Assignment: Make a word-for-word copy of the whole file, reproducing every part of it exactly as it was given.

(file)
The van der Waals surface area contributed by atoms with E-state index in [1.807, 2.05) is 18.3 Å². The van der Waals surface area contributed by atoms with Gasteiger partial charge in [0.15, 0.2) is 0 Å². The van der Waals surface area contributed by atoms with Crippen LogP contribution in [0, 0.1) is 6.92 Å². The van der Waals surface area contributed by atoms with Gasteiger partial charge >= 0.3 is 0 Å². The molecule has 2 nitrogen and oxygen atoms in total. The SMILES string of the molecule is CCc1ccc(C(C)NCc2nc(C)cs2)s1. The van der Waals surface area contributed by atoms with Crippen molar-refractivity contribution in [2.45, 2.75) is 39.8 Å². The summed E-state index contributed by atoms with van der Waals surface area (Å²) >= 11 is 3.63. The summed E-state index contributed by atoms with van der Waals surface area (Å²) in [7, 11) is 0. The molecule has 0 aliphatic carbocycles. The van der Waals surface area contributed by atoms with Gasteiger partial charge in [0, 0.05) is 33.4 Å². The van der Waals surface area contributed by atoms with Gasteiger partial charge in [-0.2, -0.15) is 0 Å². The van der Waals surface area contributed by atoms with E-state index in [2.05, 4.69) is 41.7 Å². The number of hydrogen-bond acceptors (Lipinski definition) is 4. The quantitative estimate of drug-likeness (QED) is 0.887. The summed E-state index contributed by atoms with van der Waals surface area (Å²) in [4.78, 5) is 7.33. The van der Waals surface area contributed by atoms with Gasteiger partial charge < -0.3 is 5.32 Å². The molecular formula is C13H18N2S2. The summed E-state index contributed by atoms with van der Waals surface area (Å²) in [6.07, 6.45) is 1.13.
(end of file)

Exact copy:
The van der Waals surface area contributed by atoms with E-state index in [1.807, 2.05) is 18.3 Å². The van der Waals surface area contributed by atoms with Gasteiger partial charge in [0.15, 0.2) is 0 Å². The van der Waals surface area contributed by atoms with Crippen LogP contribution in [0, 0.1) is 6.92 Å². The van der Waals surface area contributed by atoms with Gasteiger partial charge >= 0.3 is 0 Å². The molecule has 2 nitrogen and oxygen atoms in total. The SMILES string of the molecule is CCc1ccc(C(C)NCc2nc(C)cs2)s1. The van der Waals surface area contributed by atoms with Crippen molar-refractivity contribution in [2.45, 2.75) is 39.8 Å². The summed E-state index contributed by atoms with van der Waals surface area (Å²) >= 11 is 3.63. The summed E-state index contributed by atoms with van der Waals surface area (Å²) in [7, 11) is 0. The molecule has 0 aliphatic carbocycles. The van der Waals surface area contributed by atoms with Gasteiger partial charge in [0, 0.05) is 33.4 Å². The van der Waals surface area contributed by atoms with Gasteiger partial charge in [-0.2, -0.15) is 0 Å². The van der Waals surface area contributed by atoms with E-state index in [2.05, 4.69) is 41.7 Å². The number of hydrogen-bond acceptors (Lipinski definition) is 4. The quantitative estimate of drug-likeness (QED) is 0.887. The summed E-state index contributed by atoms with van der Waals surface area (Å²) in [4.78, 5) is 7.33. The van der Waals surface area contributed by atoms with Gasteiger partial charge < -0.3 is 5.32 Å². The molecular formula is C13H18N2S2. The summed E-state index contributed by atoms with van der Waals surface area (Å²) in [6.07, 6.45) is 1.13.